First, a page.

The ongoing global chip shortage has had an enormous impact on the computer hardware market. Many of us are looking forward to a time when things will get better, but according to the Biden administration, the situation will remain dire for at least the rest of 2022.
The United States Commerce Department conducted a global survey of over 150 companies within the semiconductor supply chain, and the results of the survey are pretty clear: The supply is still far too short to meet the current market demand.
According to Commerce Secretary Gina Raimondo, the surveyed companies do not foresee the problem going away in the near future. While there has been conflicting speculation about the possible end of the chip shortage, the Biden administration seems convinced that we are far from an end.
“There is a significant, persistent mismatch in supply and demand for chips, and respondents did not see the problem going away in the next six months,” said Raimondo, as quoted by Reuters.
The survey was voluntary and many companies chose to take part in it during the fall of 2021. According to Raimondo, the surveyed companies span across the entire supply chain. Some companies and governments were allegedly hesitant to take part in the survey. However, the U.S. Commerce Department has the power to obtain the required information from those businesses that conduct operations within the United States.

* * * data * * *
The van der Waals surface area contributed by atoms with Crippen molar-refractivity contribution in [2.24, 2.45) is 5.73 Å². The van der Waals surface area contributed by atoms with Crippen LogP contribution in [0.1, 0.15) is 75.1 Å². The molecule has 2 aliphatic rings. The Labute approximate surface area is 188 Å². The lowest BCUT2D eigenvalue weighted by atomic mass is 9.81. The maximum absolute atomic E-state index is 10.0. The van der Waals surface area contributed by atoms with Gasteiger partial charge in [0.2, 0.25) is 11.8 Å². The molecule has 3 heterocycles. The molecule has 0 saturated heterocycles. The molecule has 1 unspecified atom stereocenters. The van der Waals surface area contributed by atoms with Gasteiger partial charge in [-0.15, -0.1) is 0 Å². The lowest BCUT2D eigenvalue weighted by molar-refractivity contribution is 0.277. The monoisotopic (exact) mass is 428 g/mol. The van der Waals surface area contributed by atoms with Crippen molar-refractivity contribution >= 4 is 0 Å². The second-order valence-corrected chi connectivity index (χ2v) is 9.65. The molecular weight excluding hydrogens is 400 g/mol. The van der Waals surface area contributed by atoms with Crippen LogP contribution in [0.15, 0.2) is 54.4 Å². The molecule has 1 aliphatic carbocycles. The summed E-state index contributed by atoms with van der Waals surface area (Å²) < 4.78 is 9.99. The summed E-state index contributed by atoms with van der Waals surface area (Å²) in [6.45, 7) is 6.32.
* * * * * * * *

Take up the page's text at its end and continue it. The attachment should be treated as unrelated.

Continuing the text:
The numbers only confirm what we’re all seeing in the midst of the GPU shortage: While the demand has gone up significantly in the past two years, the chip supply has been unable to meet it. According to Raimondo, the demand for chips in 2022 is now around 20% higher than it was in 2019.
To meet the rising expectations, the median inventory for key chips has gone down drastically: From 40 days in 2019 to less than five days in 2021. Raimondo points out that this leaves very little room for error, as the smallest problems can cause massive delays during an already difficult time.
One upside is that the survey didn’t reveal any evidence of hoarding, but some prices do appear to be inflated and the Commerce Department is going to review them. It will also continue reaching out to companies and collecting data. According to Reuters, House Democrats are about to spend $52 billion on semiconductor production and research. The funding has already been approved last June. This highlights how much the administration wants to combat the ongoing shortages, which affect not just the computing market, but also cars and mobile phones.
With many PC builders unable to get their hands on a new graphics card, new reports about the possible end date of the shortage seem to pop up daily. Last we heard, there may be some light in the dark for at least two reasons.
Due to the current cryptocurrency crash, the demand for mining cards may drop. In addition, inside sources recently reported that the GPU shortage may stabilize as early as this summer, thanks to an improvement in the supply of ABF substrate. It remains to be seen whether these claims prove to be true and things will slowly start getting better, or if the Biden administration’s estimates are correct and we will have to wait longer.
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